Many of the drugs we take have been presented to us as something we will need to take for the rest of our lives.  As an example, blood pressure medication.  Doctors caution, in no uncertain terms that once one starts taking blood pressure medication, they need to remain on it for the rest of their lives.  However, this may not be true.

Take the story of my mother-in-law. She had been on blood pressure medication since her 50′s. Her blood pressure probably had spiked as she entered menopause. The doctor had told her that she had to take the blood pressure pills for the rest of her life. When she had moved in with us, she had been taking this prescription drug for high blood pressure for over thirty-five years. Everyone assumed that these drugs were working beautifully because her blood pressure was normal.

One day, as fate would have it, she came down with pneumonia. She eventually recovered because of the miracle drug: antibiotics.

About ten days after my mother-in-law returned home, her doctor noted that somehow her blood pressure pills had not been resumed. Lo and behold, her blood pressure was still normal. He told us not to resume them. Who knows when she could have actually quit? But worse, think about how many people are on high blood pressure pills in our country today and how many might not need to be? A financial boom for the pharmaceutical companies, certainly.  Yet also, according to the EPA study, one of the most prevalent drugs found in our water systems.

© Yvonne Behrens, M.Ed  2014

 

 

 

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Comments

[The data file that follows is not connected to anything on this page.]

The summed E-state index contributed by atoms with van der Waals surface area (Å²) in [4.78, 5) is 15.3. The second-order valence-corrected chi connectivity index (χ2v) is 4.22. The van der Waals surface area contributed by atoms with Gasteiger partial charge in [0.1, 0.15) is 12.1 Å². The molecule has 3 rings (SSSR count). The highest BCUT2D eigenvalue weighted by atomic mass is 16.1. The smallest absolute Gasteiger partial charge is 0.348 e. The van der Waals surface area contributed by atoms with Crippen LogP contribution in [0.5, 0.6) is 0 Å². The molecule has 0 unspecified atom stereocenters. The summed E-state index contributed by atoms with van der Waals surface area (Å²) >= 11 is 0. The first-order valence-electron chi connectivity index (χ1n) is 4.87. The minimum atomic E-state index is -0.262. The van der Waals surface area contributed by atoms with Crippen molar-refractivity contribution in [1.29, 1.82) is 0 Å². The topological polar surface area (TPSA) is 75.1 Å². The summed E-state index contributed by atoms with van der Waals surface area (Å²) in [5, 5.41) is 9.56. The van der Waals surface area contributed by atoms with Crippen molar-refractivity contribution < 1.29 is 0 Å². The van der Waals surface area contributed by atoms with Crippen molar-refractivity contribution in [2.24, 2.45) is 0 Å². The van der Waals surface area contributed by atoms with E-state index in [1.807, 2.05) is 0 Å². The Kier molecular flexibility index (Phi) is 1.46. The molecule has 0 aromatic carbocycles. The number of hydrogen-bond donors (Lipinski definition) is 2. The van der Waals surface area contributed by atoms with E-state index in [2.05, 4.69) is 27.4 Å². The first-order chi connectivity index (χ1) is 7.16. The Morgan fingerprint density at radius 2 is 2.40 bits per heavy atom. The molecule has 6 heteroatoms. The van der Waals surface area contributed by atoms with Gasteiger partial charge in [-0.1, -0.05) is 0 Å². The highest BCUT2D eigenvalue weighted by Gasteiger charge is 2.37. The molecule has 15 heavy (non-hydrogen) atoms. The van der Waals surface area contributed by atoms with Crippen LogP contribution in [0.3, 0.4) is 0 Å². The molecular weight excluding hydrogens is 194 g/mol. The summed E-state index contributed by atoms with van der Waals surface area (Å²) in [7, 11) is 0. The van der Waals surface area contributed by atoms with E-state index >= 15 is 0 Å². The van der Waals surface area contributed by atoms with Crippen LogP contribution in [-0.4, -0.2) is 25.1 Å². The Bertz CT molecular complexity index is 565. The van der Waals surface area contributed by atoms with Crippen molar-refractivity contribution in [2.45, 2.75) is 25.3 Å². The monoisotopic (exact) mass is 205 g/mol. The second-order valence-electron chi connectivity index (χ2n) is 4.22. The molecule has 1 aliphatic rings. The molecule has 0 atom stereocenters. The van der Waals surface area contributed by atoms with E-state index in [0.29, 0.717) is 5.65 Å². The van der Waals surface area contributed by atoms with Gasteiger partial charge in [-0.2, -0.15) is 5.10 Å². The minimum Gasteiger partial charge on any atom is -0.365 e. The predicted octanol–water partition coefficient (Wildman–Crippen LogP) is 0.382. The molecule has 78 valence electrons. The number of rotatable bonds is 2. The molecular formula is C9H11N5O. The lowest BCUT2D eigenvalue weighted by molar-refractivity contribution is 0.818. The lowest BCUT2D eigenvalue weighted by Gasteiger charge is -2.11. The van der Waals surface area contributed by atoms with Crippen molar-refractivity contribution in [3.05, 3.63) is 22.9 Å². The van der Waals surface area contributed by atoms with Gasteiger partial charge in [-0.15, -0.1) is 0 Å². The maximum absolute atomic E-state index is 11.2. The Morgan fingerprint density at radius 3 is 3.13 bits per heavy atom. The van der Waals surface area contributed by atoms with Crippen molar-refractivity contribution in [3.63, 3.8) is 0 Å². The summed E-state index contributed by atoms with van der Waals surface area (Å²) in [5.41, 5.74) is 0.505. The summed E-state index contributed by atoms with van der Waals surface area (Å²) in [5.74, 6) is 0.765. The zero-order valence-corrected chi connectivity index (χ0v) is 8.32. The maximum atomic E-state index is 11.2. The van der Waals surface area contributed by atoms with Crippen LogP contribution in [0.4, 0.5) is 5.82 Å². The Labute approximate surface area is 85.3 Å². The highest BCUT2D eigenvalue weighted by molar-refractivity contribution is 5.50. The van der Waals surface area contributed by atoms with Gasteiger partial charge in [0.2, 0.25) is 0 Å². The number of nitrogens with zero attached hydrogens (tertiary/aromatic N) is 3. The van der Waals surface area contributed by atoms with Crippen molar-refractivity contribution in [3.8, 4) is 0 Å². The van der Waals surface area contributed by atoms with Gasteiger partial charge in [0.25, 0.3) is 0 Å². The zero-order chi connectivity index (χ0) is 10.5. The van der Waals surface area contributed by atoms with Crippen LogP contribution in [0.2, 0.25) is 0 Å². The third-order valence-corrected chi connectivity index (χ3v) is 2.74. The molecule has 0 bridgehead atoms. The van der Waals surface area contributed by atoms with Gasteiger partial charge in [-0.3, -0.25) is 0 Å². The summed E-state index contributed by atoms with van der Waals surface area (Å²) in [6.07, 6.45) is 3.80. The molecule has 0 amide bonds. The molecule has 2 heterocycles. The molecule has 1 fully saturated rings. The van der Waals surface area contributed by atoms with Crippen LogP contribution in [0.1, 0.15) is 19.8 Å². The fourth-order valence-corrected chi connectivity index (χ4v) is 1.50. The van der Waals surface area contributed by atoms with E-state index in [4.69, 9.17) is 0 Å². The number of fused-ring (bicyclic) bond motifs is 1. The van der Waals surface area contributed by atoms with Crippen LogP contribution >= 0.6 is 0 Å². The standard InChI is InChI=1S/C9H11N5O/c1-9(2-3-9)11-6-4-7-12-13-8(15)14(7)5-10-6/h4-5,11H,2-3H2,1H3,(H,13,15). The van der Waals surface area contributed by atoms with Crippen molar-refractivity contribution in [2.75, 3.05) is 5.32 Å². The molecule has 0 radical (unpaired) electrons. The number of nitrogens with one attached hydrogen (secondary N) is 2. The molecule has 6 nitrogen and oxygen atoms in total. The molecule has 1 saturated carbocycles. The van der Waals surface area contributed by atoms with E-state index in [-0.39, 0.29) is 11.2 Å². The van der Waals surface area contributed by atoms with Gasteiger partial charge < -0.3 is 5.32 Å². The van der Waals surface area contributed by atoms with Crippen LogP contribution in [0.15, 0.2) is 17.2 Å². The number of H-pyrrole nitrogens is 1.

1. dkzody says:

    Oh, drugs. I am so opposed to all the medications doctors hand out, willy-nilly. But, that’s another topic.

    As for disposing of old drugs, it’s not made easy. When a friend died with over 15 pill bottles on her dining room table, we were told to take them back to the pharmacy where she bought them. They were a bit shocked when I hauled that huge sack into their store, but they took them. Then, I found one more bottle in the bottom of her purse when I was cleaning it out so took it to my own pharmacy. They refused to take it. Not because it wasn’t mine, but because they have to pay a high fee for disposal. They said I might be able to drop it off at a fire station, but otherwise, there was nothing they could do. Since the bottle only contained 3 pills, I threw it in the trash, with misgivings.

    • yvonne says:

      Unfortunately, our country and the pharmaceuticals never thought about what would happen when people died or just how many people are taking enumerable pills. This is a classic example of things backing up and coming back to haunt us. I also see this as part of the bigger shortsightedness that has always been a part of the make up of our country and that is to always look forward –and not in the way the native americans do in which they caution that all actions need to take into account the next seven generations, but rather focusing on what’s new, what’s new, what’s new.

  2. Sarah says:

    Yvonne thanks for sharing this article.. We gotta be more careful with everything especially with our water, we drink it everyday! Very useful information.